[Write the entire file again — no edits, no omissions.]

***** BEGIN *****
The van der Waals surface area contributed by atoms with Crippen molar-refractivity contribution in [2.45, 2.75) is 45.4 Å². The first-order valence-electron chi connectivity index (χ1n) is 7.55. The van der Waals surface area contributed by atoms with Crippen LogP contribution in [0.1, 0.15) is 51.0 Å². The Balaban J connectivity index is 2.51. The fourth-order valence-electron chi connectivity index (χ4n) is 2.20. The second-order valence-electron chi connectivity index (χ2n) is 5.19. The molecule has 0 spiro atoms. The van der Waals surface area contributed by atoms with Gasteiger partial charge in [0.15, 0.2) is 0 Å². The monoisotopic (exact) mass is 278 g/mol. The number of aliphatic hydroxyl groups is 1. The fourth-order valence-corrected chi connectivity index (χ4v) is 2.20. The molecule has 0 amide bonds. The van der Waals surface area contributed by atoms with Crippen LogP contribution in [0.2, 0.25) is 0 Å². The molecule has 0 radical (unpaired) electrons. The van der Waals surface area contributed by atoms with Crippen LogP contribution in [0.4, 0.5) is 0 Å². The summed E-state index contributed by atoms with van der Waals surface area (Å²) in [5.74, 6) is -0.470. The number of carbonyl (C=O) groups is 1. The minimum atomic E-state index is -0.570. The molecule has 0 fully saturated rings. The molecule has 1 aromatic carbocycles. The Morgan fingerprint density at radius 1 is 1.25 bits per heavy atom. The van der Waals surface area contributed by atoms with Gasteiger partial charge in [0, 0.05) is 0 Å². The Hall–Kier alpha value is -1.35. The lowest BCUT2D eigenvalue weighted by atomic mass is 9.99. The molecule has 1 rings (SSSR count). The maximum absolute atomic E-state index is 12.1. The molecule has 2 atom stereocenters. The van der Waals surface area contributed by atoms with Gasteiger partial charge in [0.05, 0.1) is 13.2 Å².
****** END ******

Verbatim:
The van der Waals surface area contributed by atoms with Crippen molar-refractivity contribution in [2.45, 2.75) is 45.4 Å². The first-order valence-electron chi connectivity index (χ1n) is 7.55. The van der Waals surface area contributed by atoms with Crippen LogP contribution in [0.1, 0.15) is 51.0 Å². The Balaban J connectivity index is 2.51. The fourth-order valence-electron chi connectivity index (χ4n) is 2.20. The second-order valence-electron chi connectivity index (χ2n) is 5.19. The molecule has 0 spiro atoms. The van der Waals surface area contributed by atoms with Gasteiger partial charge in [0.15, 0.2) is 0 Å². The monoisotopic (exact) mass is 278 g/mol. The number of aliphatic hydroxyl groups is 1. The fourth-order valence-corrected chi connectivity index (χ4v) is 2.20. The molecule has 0 amide bonds. The van der Waals surface area contributed by atoms with Crippen LogP contribution in [0.2, 0.25) is 0 Å². The molecule has 0 radical (unpaired) electrons. The van der Waals surface area contributed by atoms with Crippen LogP contribution in [0.4, 0.5) is 0 Å². The summed E-state index contributed by atoms with van der Waals surface area (Å²) in [5.74, 6) is -0.470. The number of carbonyl (C=O) groups is 1. The minimum atomic E-state index is -0.570. The molecule has 0 fully saturated rings. The molecule has 1 aromatic carbocycles. The Morgan fingerprint density at radius 1 is 1.25 bits per heavy atom. The van der Waals surface area contributed by atoms with Gasteiger partial charge in [0, 0.05) is 0 Å². The Hall–Kier alpha value is -1.35. The lowest BCUT2D eigenvalue weighted by atomic mass is 9.99. The molecule has 1 rings (SSSR count). The maximum absolute atomic E-state index is 12.1. The molecule has 2 atom stereocenters. The van der Waals surface area contributed by atoms with Gasteiger partial charge in [0.05, 0.1) is 13.2 Å².